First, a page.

Author Topic: What are your CAD standards based on?  (Read 7774 times)

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mcarson

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What are your CAD standards based on?
« on: August 17, 2009, 09:54:08 AM »
The company I used to work for (not working there now!), when I started were not using a CAD standard, or at least a documented and consistent
CAD standard across the firm. I was put in charge of implementing a new CAD standard for use by 267 users across the UK. Didn't understand how
big this task was going to be.

Rather than pulling something out of my head and attempting to implement this, I decided to refer to the numerous BS and ISO standards worldwide
to create a CAD standard that was, at least collaraborative.

I used BS1192:2007: the file naming, the layers, everything for the specification of the standard. This may have been a mistake, however I never stayed
at the firm long enough to see the results of my long days programming to this BS.

What 'standard standard' do you guys refer to when creating a CAD standard?

The reasoning behind the question is the title of the BS1192:2007: Collaborative production of architectural,engineering and construction information.

It is all supposed to be collaborative...

James Cannon

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Re: What are your CAD standards based on?
« Reply #1 on: August 17, 2009, 09:58:00 AM »
Mine is very much based on BS as well!

Oh wait... ok yea... nevermind.

Mine follows the ideas put forth by the AIA standard, as far as layer naming.

Sheet numbering varies a lot... if we do a project that WE control the numbering of, it depends on the project, which of course defeats the purpose of a standard, I guess.  

File structure also depends on the type of project.

Ok so we have a very loose standard... our work is too varied to have "one" way to do things.

Layering is consistent through and through though, that's about the only "one way" I have, and it's based on the AIA description because it also seems to have been used for reference for the standard layering for most all architects and engineers and civils we do work with.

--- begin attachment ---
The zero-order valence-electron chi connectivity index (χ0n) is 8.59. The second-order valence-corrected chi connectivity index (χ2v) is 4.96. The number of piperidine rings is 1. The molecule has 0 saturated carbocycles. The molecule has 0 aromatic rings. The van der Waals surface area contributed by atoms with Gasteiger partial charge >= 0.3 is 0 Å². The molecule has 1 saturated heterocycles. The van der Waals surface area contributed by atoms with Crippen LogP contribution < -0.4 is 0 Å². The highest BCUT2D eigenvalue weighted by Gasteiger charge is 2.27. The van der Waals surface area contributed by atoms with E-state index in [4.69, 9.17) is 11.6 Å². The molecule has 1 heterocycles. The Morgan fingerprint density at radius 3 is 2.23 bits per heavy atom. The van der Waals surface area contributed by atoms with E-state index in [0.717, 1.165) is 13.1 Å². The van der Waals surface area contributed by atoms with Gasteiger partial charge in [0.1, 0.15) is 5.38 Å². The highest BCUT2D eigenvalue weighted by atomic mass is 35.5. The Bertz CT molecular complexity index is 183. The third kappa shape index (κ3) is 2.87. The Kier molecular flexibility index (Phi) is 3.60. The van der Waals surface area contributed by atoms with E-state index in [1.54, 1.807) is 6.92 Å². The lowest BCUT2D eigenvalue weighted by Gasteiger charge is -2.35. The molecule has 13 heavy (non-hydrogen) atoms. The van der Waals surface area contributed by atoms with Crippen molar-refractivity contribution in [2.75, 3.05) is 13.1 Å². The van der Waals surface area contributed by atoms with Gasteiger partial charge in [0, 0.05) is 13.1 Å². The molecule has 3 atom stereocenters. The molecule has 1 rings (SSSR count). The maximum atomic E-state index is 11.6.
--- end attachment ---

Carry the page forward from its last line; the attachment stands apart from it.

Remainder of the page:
So in short, mine is also very much based on B.S. but it's of a different sort.

Keith™

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Re: What are your CAD standards based on?
« Reply #2 on: August 17, 2009, 10:20:41 AM »
Well, it really depends upon your needs. I have found that most published standards are much too complicated for the average user to comprehend and quite honestly cover much more ground than is required in most shops.

If the office has been operational for very long, there will be users that will have developed a certain drawing style utilising certain layers, linetypes, lineweights, etc. that work for the purpose. The biggest problem with getting users to adopt a set of standards is their complexity. No matter what, a standard will only cover most circumstances and there will always be a situation that isn't covered. The standard must be flexible enough to allow for this.

The real question you need to ask is not "What standards should we have?", but rather, "How will standards improve our productivity, accuracy, and subsequently, the bottom line profitability?" Once you have the answers to that question .. and answered the numerous other questions that will undoubtedly spawn, then you will have a good idea about what it is you need to have in your standards .. then you should find something that fits your needs specifically, barring that, develop your own from scratch. Beware though, developing a set of standards from scratch can be a time consuming and painful process.

It is also helpful to get input from the users ... how will a layer naming standard impact the users? Will it be easy to remember? Do you really need 27,000 layers? Do you need linewights? Can you plot with a CTB or would STB be better?

User interaction and flexibility will be key, and it is imperitive that the staff supports the standards, else compliance will bot happen, and policing them will become a full time job.

At my last employer, over the course of 10 years, we had developed a very complex yet very simple set of standards. The user didn't have to question most things ... after having a basic standard in place, within a few months we were able to implement creative programming solutions to assist the designers. These solutions further solidified the standard and soon, the users would find that compliance with the standards made their life simple, and unbearable if they did not. For example, we could automatically generate a roof section, size all beams, calculate supports, and label all pertinent details with the simple click of the mouse ... in 3 seconds ... however, if the user did not follow the drafting standards (layers, linetypes, colors, block names etc) the section would not generate properly ... creating one of these sections manually could take close to 2 hours. It was easy to guarantee compliance, if for no other reason than this.

In the end, your standards have to be workable for you, and so far, all of the standards I have found are essentially for offices that share with different organizations, where knowing one standard guarantees that you will be able to manipulate the incoming drawing. If you rarely share drawings and rarely use other's drawings, I wouldn't worry with using a published standard as long as you have one that can guarantee success within your organization.

As far as I can tell, BS, AIA, and ISO standards are much too complicated for most offices. Others may feel differently though.